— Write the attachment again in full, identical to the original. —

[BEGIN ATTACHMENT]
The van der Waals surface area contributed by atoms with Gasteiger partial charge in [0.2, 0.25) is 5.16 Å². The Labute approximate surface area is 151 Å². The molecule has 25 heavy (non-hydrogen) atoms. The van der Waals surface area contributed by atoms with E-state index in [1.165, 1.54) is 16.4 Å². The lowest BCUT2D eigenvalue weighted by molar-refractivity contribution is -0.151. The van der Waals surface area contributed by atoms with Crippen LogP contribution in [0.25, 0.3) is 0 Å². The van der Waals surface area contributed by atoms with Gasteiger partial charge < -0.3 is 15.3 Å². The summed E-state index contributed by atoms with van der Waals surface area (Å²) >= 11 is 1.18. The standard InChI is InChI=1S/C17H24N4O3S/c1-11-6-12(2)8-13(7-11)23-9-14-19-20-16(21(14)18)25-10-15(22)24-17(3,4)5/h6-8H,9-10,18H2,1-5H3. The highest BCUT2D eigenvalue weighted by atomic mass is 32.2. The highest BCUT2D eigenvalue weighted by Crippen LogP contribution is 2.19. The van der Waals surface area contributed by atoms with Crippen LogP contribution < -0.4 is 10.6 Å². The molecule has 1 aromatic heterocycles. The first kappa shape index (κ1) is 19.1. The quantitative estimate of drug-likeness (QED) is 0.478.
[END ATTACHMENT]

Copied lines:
The van der Waals surface area contributed by atoms with Gasteiger partial charge in [0.2, 0.25) is 5.16 Å². The Labute approximate surface area is 151 Å². The molecule has 25 heavy (non-hydrogen) atoms. The van der Waals surface area contributed by atoms with E-state index in [1.165, 1.54) is 16.4 Å². The lowest BCUT2D eigenvalue weighted by molar-refractivity contribution is -0.151. The van der Waals surface area contributed by atoms with Crippen LogP contribution in [0.25, 0.3) is 0 Å². The van der Waals surface area contributed by atoms with Gasteiger partial charge < -0.3 is 15.3 Å². The summed E-state index contributed by atoms with van der Waals surface area (Å²) >= 11 is 1.18. The standard InChI is InChI=1S/C17H24N4O3S/c1-11-6-12(2)8-13(7-11)23-9-14-19-20-16(21(14)18)25-10-15(22)24-17(3,4)5/h6-8H,9-10,18H2,1-5H3. The highest BCUT2D eigenvalue weighted by atomic mass is 32.2. The highest BCUT2D eigenvalue weighted by Crippen LogP contribution is 2.19. The van der Waals surface area contributed by atoms with Crippen LogP contribution < -0.4 is 10.6 Å². The molecule has 1 aromatic heterocycles. The first kappa shape index (κ1) is 19.1. The quantitative estimate of drug-likeness (QED) is 0.478.